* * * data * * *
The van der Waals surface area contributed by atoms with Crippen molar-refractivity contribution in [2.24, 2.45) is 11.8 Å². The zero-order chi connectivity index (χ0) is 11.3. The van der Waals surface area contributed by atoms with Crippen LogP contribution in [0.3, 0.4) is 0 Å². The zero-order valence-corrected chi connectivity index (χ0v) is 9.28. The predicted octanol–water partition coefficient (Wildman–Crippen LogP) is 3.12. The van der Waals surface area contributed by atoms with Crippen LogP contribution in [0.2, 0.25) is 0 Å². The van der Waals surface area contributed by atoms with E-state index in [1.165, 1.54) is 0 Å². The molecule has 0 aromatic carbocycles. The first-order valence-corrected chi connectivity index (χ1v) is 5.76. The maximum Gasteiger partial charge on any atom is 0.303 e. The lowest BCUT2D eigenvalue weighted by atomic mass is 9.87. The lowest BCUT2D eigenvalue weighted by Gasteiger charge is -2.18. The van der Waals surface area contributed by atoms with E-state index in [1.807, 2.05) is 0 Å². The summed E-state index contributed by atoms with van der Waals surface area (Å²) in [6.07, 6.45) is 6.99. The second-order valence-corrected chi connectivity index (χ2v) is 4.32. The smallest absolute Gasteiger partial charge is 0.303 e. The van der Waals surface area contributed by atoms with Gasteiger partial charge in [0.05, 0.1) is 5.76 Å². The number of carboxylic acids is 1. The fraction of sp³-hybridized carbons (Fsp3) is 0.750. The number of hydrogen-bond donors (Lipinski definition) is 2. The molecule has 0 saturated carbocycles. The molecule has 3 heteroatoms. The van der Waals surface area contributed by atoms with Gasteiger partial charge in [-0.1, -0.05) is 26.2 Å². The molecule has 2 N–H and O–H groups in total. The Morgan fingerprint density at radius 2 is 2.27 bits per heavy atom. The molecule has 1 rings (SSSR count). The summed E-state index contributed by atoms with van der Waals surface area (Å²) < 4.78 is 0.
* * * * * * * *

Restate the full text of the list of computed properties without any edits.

The van der Waals surface area contributed by atoms with Crippen molar-refractivity contribution in [2.24, 2.45) is 11.8 Å². The zero-order chi connectivity index (χ0) is 11.3. The van der Waals surface area contributed by atoms with Crippen LogP contribution in [0.3, 0.4) is 0 Å². The zero-order valence-corrected chi connectivity index (χ0v) is 9.28. The predicted octanol–water partition coefficient (Wildman–Crippen LogP) is 3.12. The van der Waals surface area contributed by atoms with Crippen LogP contribution in [0.2, 0.25) is 0 Å². The van der Waals surface area contributed by atoms with E-state index in [1.165, 1.54) is 0 Å². The molecule has 0 aromatic carbocycles. The first-order valence-corrected chi connectivity index (χ1v) is 5.76. The maximum Gasteiger partial charge on any atom is 0.303 e. The lowest BCUT2D eigenvalue weighted by atomic mass is 9.87. The lowest BCUT2D eigenvalue weighted by Gasteiger charge is -2.18. The van der Waals surface area contributed by atoms with E-state index in [1.807, 2.05) is 0 Å². The summed E-state index contributed by atoms with van der Waals surface area (Å²) in [6.07, 6.45) is 6.99. The second-order valence-corrected chi connectivity index (χ2v) is 4.32. The smallest absolute Gasteiger partial charge is 0.303 e. The van der Waals surface area contributed by atoms with Gasteiger partial charge in [0.05, 0.1) is 5.76 Å². The number of carboxylic acids is 1. The fraction of sp³-hybridized carbons (Fsp3) is 0.750. The number of hydrogen-bond donors (Lipinski definition) is 2. The molecule has 0 saturated carbocycles. The molecule has 3 heteroatoms. The van der Waals surface area contributed by atoms with Gasteiger partial charge in [-0.1, -0.05) is 26.2 Å². The molecule has 2 N–H and O–H groups in total. The Morgan fingerprint density at radius 2 is 2.27 bits per heavy atom. The molecule has 1 rings (SSSR count). The summed E-state index contributed by atoms with van der Waals surface area (Å²) < 4.78 is 0.